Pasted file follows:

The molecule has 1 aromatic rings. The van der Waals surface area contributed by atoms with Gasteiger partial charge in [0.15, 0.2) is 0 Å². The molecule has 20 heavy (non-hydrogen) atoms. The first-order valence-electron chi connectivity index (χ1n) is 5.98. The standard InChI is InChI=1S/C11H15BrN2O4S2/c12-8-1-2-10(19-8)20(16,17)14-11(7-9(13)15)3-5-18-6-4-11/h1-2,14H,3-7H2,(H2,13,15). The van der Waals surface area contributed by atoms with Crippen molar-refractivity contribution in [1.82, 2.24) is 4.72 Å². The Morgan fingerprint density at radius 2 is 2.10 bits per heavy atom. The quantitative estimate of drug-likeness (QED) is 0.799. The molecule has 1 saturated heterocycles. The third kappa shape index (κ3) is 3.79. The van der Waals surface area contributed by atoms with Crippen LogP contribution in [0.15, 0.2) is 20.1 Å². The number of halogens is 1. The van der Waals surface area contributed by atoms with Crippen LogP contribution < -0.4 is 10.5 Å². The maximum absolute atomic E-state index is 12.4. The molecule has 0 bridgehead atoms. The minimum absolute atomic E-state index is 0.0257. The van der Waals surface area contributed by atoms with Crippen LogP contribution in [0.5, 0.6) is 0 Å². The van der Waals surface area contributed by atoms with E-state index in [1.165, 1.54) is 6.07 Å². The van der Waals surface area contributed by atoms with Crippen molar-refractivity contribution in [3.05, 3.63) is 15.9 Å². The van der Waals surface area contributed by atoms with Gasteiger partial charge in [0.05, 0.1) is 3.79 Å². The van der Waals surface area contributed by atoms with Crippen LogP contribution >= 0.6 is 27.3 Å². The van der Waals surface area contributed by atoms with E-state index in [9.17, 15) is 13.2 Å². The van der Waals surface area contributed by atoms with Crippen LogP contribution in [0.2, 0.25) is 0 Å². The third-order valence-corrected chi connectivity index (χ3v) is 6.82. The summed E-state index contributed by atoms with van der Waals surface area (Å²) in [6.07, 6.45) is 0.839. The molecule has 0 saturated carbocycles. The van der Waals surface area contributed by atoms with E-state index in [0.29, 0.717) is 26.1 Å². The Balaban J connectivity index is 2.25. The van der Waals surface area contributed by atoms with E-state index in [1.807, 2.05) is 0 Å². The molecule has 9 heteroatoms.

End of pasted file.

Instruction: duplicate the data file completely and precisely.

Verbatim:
The molecule has 1 aromatic rings. The van der Waals surface area contributed by atoms with Gasteiger partial charge in [0.15, 0.2) is 0 Å². The molecule has 20 heavy (non-hydrogen) atoms. The first-order valence-electron chi connectivity index (χ1n) is 5.98. The standard InChI is InChI=1S/C11H15BrN2O4S2/c12-8-1-2-10(19-8)20(16,17)14-11(7-9(13)15)3-5-18-6-4-11/h1-2,14H,3-7H2,(H2,13,15). The van der Waals surface area contributed by atoms with Crippen molar-refractivity contribution in [1.82, 2.24) is 4.72 Å². The Morgan fingerprint density at radius 2 is 2.10 bits per heavy atom. The quantitative estimate of drug-likeness (QED) is 0.799. The molecule has 1 saturated heterocycles. The third kappa shape index (κ3) is 3.79. The van der Waals surface area contributed by atoms with Crippen LogP contribution in [0.15, 0.2) is 20.1 Å². The number of halogens is 1. The van der Waals surface area contributed by atoms with Crippen LogP contribution < -0.4 is 10.5 Å². The maximum absolute atomic E-state index is 12.4. The molecule has 0 bridgehead atoms. The minimum absolute atomic E-state index is 0.0257. The van der Waals surface area contributed by atoms with Crippen LogP contribution in [0.5, 0.6) is 0 Å². The van der Waals surface area contributed by atoms with E-state index in [1.165, 1.54) is 6.07 Å². The van der Waals surface area contributed by atoms with Crippen molar-refractivity contribution in [3.05, 3.63) is 15.9 Å². The van der Waals surface area contributed by atoms with Gasteiger partial charge in [0.05, 0.1) is 3.79 Å². The van der Waals surface area contributed by atoms with Crippen LogP contribution >= 0.6 is 27.3 Å². The van der Waals surface area contributed by atoms with E-state index in [9.17, 15) is 13.2 Å². The van der Waals surface area contributed by atoms with Crippen LogP contribution in [0.2, 0.25) is 0 Å². The third-order valence-corrected chi connectivity index (χ3v) is 6.82. The summed E-state index contributed by atoms with van der Waals surface area (Å²) in [6.07, 6.45) is 0.839. The molecule has 0 saturated carbocycles. The van der Waals surface area contributed by atoms with E-state index in [0.29, 0.717) is 26.1 Å². The Balaban J connectivity index is 2.25. The van der Waals surface area contributed by atoms with E-state index in [1.807, 2.05) is 0 Å². The molecule has 9 heteroatoms.